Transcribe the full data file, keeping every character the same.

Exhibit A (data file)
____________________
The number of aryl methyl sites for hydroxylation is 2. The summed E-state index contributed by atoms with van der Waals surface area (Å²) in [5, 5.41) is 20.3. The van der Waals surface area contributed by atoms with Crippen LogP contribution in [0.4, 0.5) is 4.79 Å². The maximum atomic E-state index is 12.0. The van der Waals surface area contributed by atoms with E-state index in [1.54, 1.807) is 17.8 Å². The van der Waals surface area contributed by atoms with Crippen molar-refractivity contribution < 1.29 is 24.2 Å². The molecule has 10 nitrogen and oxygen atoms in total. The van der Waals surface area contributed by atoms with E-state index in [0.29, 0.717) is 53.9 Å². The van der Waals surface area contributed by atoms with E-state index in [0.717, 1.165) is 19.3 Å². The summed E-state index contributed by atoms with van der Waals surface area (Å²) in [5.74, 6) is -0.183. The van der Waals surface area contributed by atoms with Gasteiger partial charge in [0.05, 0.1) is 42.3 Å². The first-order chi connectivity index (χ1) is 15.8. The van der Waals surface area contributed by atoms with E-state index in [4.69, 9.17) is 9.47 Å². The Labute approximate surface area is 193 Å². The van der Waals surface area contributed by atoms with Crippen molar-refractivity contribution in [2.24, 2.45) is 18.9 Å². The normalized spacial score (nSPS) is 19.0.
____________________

The number of aryl methyl sites for hydroxylation is 2. The summed E-state index contributed by atoms with van der Waals surface area (Å²) in [5, 5.41) is 20.3. The van der Waals surface area contributed by atoms with Crippen LogP contribution in [0.4, 0.5) is 4.79 Å². The maximum atomic E-state index is 12.0. The van der Waals surface area contributed by atoms with E-state index in [1.54, 1.807) is 17.8 Å². The van der Waals surface area contributed by atoms with Crippen molar-refractivity contribution < 1.29 is 24.2 Å². The molecule has 10 nitrogen and oxygen atoms in total. The van der Waals surface area contributed by atoms with E-state index in [0.29, 0.717) is 53.9 Å². The van der Waals surface area contributed by atoms with E-state index in [0.717, 1.165) is 19.3 Å². The summed E-state index contributed by atoms with van der Waals surface area (Å²) in [5.74, 6) is -0.183. The van der Waals surface area contributed by atoms with Gasteiger partial charge in [0.05, 0.1) is 42.3 Å². The first-order chi connectivity index (χ1) is 15.8. The van der Waals surface area contributed by atoms with E-state index in [4.69, 9.17) is 9.47 Å². The Labute approximate surface area is 193 Å². The van der Waals surface area contributed by atoms with Crippen molar-refractivity contribution in [2.24, 2.45) is 18.9 Å². The normalized spacial score (nSPS) is 19.0.